Referring now with particularity to the apparatus illustrated in FIGS. 1 thorugh 5, a linear motion device constructed in accordance with the principles of this invention is provided with a tubular outer housing 10. In this example, the housing is formed from magnetic material of a thickness capable of withstanding internal pressures of magnitudes on the order of 2000 p.s.i. and formed for certain applications to seal hermetically the interior of the housing 10. The housing 10 may be provided with a pair of spaced circumferential weld inserts 12 disposed between adjacent axial portions of the housing 10 and formed from nonmagnetic material. The function of the weld inserts 12 is to interrupt a shunting magnetic path which would exist along the housing 10 in the axial direction, were the housing formed completely from magnetic material. A pair of annular solenoid coils 14 are mounted in an axially spaced array on the outer surface of housing 10 at positions juxtaposed to the nonmagnetic weld inserts 12. The two solenoid coils 14 form solenoids 18 and 20 of the linear motion device. The solenoid coils 14 are each provided with a tubular support structure including magnetic portions 22, 24 and 26 which form a path for the magnetic flux generated by each of the coils 14. The disks 22 and 26 are mounted respectively above and below each of the coils 14 and are formed from magnetic material. The cylinder 24 is disposed outwardly of the coil 14 in juxtaposed relationship therewith and bridging the outward edges of the adjacent disks 22 and 26. The solenoids 18 and 20 are sized to be slid over the outward surface of the housing 10 and to be fixedly disposed at positions juxtaposed to the nonmagnetic inserts 12 of the housing 18 by suitable means, such as by upper and lower snap rings 28 and 30 which are received respectively in annular slots 32 and 34 in housing 10. The disk 26 of the solenoid 20 is positioned in engagement with the lower snap ring 30 and the solenoids 18 and 20 are fixedly positioned by spacers 36 and 38 and snap ring 28.

The lower end of the housing 10 is desirably provided with a suitable extension (not shown) for the purpose of securing the housing 10 to a system with which the linear motion device is utilized. The upper end of the housing 10 is provided with circumferential threads 40 disposed on the inward surface thereof which are formed to receive a cap member 42, shown partially in FIG. 1. The cap member 42 is desirably of annular configuration and is provided with complementary threads 44 thereon which engage the threads 40 of the housing 10. The upper end of the cap 42 extends upwardly of the upper edge of the housing 10 resulting in a stepped configuration at the jointure thereof. The stepped configuration permits the use of a suitable sealing means such as an annular canopy seal member 46 to hermetically seal the interior of the housing 10. The canopy 46 desirably forms a part of housing 10 and is secured to the cap 42 by an annular weld 48.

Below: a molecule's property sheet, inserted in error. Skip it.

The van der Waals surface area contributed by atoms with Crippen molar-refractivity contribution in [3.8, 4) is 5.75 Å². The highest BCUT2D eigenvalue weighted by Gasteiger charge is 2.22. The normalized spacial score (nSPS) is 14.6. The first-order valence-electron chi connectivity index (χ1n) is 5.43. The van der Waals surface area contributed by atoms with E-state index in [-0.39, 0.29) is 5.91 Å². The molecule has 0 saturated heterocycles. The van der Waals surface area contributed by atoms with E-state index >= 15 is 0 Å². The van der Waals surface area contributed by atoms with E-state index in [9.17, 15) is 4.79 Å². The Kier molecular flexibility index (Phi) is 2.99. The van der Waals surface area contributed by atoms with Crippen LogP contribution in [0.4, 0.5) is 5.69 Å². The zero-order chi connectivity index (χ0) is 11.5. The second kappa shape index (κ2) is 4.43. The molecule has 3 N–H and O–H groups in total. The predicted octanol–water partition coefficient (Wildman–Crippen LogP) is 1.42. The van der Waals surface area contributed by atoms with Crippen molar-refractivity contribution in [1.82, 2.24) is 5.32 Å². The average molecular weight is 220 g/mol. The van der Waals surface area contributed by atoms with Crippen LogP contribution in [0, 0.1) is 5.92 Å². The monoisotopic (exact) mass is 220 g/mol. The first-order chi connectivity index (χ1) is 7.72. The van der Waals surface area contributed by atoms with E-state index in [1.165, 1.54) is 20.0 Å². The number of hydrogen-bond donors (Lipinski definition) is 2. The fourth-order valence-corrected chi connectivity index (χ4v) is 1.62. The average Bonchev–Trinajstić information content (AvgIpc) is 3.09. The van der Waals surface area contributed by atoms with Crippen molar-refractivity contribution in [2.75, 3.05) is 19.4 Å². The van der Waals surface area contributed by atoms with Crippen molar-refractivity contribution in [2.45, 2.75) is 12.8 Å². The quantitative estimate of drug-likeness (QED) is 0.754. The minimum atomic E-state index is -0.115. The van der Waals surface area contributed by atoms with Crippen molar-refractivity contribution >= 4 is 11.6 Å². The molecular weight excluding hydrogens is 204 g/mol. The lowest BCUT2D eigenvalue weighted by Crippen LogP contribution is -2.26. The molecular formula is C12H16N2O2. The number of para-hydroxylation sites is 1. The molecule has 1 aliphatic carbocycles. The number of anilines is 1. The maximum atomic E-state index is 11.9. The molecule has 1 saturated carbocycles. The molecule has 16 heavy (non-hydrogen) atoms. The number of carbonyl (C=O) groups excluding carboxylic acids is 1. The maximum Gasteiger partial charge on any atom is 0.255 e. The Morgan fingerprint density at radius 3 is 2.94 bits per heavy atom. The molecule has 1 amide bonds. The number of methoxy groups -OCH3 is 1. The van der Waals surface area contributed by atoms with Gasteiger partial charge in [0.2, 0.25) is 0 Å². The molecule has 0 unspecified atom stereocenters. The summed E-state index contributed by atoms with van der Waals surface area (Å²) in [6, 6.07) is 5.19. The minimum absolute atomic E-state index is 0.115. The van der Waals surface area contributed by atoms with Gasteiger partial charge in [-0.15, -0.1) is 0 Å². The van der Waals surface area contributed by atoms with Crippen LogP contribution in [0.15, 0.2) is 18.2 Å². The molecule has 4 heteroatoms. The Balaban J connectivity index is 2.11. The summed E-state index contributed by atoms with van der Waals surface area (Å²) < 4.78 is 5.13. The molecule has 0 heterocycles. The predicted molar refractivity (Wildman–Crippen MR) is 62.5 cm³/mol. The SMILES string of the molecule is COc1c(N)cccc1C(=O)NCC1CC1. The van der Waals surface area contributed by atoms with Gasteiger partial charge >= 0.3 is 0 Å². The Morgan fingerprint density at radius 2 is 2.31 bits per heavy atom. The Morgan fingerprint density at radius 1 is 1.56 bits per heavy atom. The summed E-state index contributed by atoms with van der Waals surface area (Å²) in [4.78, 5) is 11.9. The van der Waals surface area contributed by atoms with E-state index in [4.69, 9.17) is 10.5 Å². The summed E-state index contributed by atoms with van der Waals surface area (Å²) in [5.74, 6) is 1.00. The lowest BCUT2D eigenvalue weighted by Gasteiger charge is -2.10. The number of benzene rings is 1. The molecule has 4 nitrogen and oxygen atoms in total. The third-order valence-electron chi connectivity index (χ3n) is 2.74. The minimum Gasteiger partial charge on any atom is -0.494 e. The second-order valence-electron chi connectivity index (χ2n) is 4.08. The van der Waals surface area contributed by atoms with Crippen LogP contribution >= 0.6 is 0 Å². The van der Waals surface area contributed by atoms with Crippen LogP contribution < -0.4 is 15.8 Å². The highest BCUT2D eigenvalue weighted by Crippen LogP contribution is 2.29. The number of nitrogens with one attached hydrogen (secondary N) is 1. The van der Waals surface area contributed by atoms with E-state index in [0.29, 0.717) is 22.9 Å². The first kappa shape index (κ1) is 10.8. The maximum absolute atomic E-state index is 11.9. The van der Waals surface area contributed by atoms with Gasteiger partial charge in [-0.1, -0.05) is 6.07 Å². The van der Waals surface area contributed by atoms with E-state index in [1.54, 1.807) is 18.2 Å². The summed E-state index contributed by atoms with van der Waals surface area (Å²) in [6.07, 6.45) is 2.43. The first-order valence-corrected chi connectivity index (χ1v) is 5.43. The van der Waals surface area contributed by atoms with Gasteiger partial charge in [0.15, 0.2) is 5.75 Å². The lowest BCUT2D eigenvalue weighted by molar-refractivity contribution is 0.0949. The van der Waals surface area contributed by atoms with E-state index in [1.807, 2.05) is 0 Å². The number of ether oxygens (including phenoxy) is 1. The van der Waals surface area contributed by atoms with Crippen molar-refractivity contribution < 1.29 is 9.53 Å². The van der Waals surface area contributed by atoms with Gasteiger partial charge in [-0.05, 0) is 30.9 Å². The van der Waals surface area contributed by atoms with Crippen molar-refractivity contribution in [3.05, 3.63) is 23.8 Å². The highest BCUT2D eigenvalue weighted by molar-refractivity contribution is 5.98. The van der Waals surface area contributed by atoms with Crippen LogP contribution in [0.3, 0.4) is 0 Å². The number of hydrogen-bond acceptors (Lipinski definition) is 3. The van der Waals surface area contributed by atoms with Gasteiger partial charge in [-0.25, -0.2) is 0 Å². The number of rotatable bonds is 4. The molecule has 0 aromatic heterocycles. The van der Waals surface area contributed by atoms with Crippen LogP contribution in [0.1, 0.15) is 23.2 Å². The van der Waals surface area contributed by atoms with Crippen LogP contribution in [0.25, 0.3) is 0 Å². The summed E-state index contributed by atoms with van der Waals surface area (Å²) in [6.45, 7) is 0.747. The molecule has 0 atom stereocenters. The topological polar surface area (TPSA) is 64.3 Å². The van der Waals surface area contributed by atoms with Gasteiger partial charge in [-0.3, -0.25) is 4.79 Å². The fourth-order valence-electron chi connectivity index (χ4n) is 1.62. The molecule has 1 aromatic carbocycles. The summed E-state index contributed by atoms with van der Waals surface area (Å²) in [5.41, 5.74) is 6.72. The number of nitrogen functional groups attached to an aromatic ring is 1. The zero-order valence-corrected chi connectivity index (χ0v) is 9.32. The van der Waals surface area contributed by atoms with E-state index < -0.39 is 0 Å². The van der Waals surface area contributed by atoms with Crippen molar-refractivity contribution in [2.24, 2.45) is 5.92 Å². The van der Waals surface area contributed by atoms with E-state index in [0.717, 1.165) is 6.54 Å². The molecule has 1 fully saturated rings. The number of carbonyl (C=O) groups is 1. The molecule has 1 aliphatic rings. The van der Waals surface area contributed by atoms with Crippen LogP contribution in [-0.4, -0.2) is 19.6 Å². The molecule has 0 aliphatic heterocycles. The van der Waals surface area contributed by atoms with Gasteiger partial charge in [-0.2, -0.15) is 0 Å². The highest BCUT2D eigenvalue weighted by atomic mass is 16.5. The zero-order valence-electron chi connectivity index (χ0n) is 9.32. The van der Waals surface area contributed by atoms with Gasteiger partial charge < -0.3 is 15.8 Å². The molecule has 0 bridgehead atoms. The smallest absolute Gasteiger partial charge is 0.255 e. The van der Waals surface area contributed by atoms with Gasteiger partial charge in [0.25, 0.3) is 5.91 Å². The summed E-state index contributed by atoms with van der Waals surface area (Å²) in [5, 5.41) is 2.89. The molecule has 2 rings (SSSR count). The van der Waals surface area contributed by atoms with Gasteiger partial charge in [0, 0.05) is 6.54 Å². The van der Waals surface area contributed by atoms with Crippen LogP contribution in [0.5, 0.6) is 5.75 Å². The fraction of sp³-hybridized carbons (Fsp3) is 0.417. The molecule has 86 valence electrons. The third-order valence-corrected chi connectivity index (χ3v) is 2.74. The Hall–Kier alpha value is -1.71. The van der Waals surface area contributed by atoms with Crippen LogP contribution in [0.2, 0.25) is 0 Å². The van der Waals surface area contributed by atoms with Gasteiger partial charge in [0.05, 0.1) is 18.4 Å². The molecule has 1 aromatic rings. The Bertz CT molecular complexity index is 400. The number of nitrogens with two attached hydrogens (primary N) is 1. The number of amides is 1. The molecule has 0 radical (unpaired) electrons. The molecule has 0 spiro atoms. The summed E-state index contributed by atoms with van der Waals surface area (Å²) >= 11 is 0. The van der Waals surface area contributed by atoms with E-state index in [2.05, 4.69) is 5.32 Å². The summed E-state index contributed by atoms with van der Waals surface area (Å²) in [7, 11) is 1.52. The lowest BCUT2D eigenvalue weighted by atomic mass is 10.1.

The interior of the housing 10 is formed to receive upper and lower annular gripper assemblies with the upper gripper assembly designated generally by the reference character 52 and the lower gripper assembly designated generally by the reference character 54. The gripper assemblies 52 and 54 are mounted for movement within the housing 10 relative to a toothed linearly-movable element or lead screw 56. By energizing the solenoids 18 and 20 in a predetermined sequence, the upper gripper assembly 52 is movable independently of the lower gripper assembly 54 to the latched, coupled, linked and uncoupled positions relative to the lead screw 56 while the lower gripper assembly 54 is movable sequentially to the latched, coupled and uncoupled positions with respect to the lead screw 56.

Each of the annular gripper assemblies 52 and 54 includes a plurality of circumferentially spaced gripper arms which are pivotally connected to a pair of axially movable supports. More particularly, the upper gripper assembly 52 comprises three gripper arms 58 with each of the gripper arms 58 pivotally connected to an axially movable support 60 by a pivot pin 62 and to a second axially movable support 64 by a link member 66 and pivot pins 68 and 70. Similarly, the lower gripper assembly 54 may include three gripper arms 72 pivotally connected to axially movable independent support members 74 and 76. Each gripper arm 72 is connected to the support 74 by :a pivot pin 78 and is connected to the support 76 through links 80 and pivot pins 82 and 84.

The gripper assemblies 54 and 56 are movable axially within the housing 10 between annular stops 85, 92 and 100. More specifically, the upper stop member 86 is fixedly positioned in the housing by cap member 42. The upper stop 86 is provided with an outwardly extending flange 88 and is fixedly positioned on an upwardly facing shoulder 90 formed on the inner surface of the housing 10. The flange 88 is clamped against the shoulder 90 by the annulus or cap 42. The intermediate stop 92, of annular configuration is closely received by the inner surface of housing 10, and is positioned between the gripper assemblies 52 and 54 by a spacing sleeve 94. The spacing sleeve 94 is secured at its ends 96 and 98 to upper stop 86 and intermediate stop 92, respectively. The annular lower stop 100 is disposed to underlie the lower gripper assembly 54 and is fixedly positioned with respect to the housing 10 by means of a second spacing sleeve 102 thread ly secured at its ends 104 and 106 to intermediate stop 92 and lower stop 100. The stop means 86, 92 and 100 serve to limit the axial relative movement of the gripper support members 60, 64, 74 and 76.